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1285 Multicenter real-world data characterizing the first recurrence of endometrial cancer
  1. Jens Hachenberg1,2,
  2. Louisa Proppe2,3,
  3. Julia Zimmermann2,4,
  4. Irina Tsibulak2,5,
  5. Teresa Pan5,
  6. Chiara Flethe2,6,
  7. Julia Radosa4,
  8. C Botscharnikow6,
  9. Jalid Sehouli6 and
  10. Klaus Pietzner2,6
  1. 1Department of Gynecology and Obstetrics, Hannover Medical School, Hannover, Germany
  2. 2Young Academy of Gynecologic Oncology (JAGO), Berlin, Germany
  3. 3Department of Gynecology and Gynecologic Oncology, University Medical Center Hamburg-Eppendorf, Hamburg, Germany
  4. 4Department of Gynecology and Obstetrics, Saarland University Hospital, Homburg, Germany
  5. 5Department of Obstetrics and Gynecology, Medical University of Innsbruck, Innsbruck, Austria
  6. 6Department of Gynecology, Center for Oncological Surgery, Campus Virchow Klinikum, Berlin, Germany


Introduction/Background The risk of recurrence in endometrial cancer patients varies between three and 40%, depending on factors such as tumor stage, histological and molecular subtype, treatment pattern, and partly unknown risk factors. Therefore, holistic characterization of recurrent endometrial cancer is urgently needed. We sought to characterize the first recurrence of endometrial carcinoma in a real-world setting.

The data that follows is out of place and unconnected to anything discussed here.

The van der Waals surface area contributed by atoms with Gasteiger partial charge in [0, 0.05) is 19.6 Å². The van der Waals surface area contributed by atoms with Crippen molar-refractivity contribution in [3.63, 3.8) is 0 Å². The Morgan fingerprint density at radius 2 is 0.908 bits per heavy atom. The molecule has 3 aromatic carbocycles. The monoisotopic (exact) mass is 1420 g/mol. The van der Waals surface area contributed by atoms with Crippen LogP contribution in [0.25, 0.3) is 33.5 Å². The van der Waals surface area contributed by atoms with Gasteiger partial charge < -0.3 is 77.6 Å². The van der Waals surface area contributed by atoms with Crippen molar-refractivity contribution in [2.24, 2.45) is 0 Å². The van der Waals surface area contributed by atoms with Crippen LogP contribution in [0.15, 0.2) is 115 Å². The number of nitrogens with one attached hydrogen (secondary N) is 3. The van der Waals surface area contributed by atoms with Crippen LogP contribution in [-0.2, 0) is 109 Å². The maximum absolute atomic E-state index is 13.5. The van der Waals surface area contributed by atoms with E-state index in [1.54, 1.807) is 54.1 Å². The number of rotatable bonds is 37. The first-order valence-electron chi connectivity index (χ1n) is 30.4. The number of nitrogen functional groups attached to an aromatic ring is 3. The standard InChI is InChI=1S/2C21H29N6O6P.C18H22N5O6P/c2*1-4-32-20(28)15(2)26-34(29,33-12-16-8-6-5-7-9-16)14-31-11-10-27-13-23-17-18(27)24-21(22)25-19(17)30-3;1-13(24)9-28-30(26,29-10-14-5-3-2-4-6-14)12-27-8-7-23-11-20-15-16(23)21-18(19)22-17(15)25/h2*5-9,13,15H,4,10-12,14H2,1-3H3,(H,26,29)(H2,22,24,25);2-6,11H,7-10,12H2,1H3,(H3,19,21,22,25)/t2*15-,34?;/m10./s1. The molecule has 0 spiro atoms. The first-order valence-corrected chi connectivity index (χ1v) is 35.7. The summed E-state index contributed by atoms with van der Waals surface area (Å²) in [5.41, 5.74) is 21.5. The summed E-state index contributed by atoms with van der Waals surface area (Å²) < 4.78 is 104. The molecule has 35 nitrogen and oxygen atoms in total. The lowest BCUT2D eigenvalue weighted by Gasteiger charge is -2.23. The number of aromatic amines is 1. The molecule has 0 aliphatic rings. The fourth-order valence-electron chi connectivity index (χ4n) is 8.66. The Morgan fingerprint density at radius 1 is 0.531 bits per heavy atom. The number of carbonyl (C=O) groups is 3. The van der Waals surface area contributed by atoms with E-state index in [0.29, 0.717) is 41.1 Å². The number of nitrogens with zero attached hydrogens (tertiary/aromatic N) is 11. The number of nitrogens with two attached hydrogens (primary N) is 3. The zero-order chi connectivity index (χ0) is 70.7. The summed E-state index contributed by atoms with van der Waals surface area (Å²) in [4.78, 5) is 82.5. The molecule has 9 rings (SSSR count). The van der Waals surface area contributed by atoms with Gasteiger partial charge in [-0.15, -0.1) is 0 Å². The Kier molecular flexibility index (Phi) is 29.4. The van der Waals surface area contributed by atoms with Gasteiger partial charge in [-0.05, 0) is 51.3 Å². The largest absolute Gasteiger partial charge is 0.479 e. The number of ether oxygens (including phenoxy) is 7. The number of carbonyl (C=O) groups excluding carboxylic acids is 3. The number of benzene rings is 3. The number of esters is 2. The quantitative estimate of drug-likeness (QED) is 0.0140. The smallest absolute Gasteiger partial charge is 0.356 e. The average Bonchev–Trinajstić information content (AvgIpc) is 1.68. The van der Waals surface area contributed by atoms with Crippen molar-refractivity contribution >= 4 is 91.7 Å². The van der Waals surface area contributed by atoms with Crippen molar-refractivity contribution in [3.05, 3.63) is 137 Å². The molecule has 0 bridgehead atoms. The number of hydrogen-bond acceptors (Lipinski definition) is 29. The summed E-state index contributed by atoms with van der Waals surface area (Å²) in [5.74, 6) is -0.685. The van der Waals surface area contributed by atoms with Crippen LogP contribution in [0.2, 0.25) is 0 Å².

Methodology A retrospective analysis of 250 patients, treated for the first recurrence of endometrial cancer between 2005 and 2022 at 4 German and 1 Austrian university hospitals, was conducted. A comprehensive data collection instrument was built in the REDCap database.

Results At diagnosis, 126 (48.8 %) patients presented with FIGO stage I disease, 34 (13.2%) with stage II, 72 (27.9%) with stage III, and 26 (10.1%) with stage IV. 151 (70.9%) patients had L0 status, while 62 (29.1%) patients had L1 status. At recurrence, 53 (22.6%) patients presented with vaginal bleeding, while 106 (45.3%) had unspecific symptoms. The rate of local recurrence was 48.5%, while distant metastases were found in 68.3% of cases. Regarding the pattern of treatment at recurrence: 51.8% of patients received chemotherapy. 37.4% underwent surgery and 34.6% were treated with radiotherapy. Seventy-one (30.7%) patients developed a further recurrence. Based on the analysis of patients' records, one hundred twenty-three (49.7%) patients died.

Conclusion This is the first retrospective study, characterizing the first recurrence of endometrial carcinoma in a multicenter cohort of 250 patients. The majority of patients experiencing a recurrence of endometrial cancer are treatable. Nevertheless, in cases of recurrence, the carcinoma itself is a frequent cause of death. The acquired knowledge might inform our understanding of late outcomes and guide treatment decisions to minimize therapy-associated toxicity while achieving favorable oncologic outcomes.

Disclosures All authors declare that they have no conflicts of interest.

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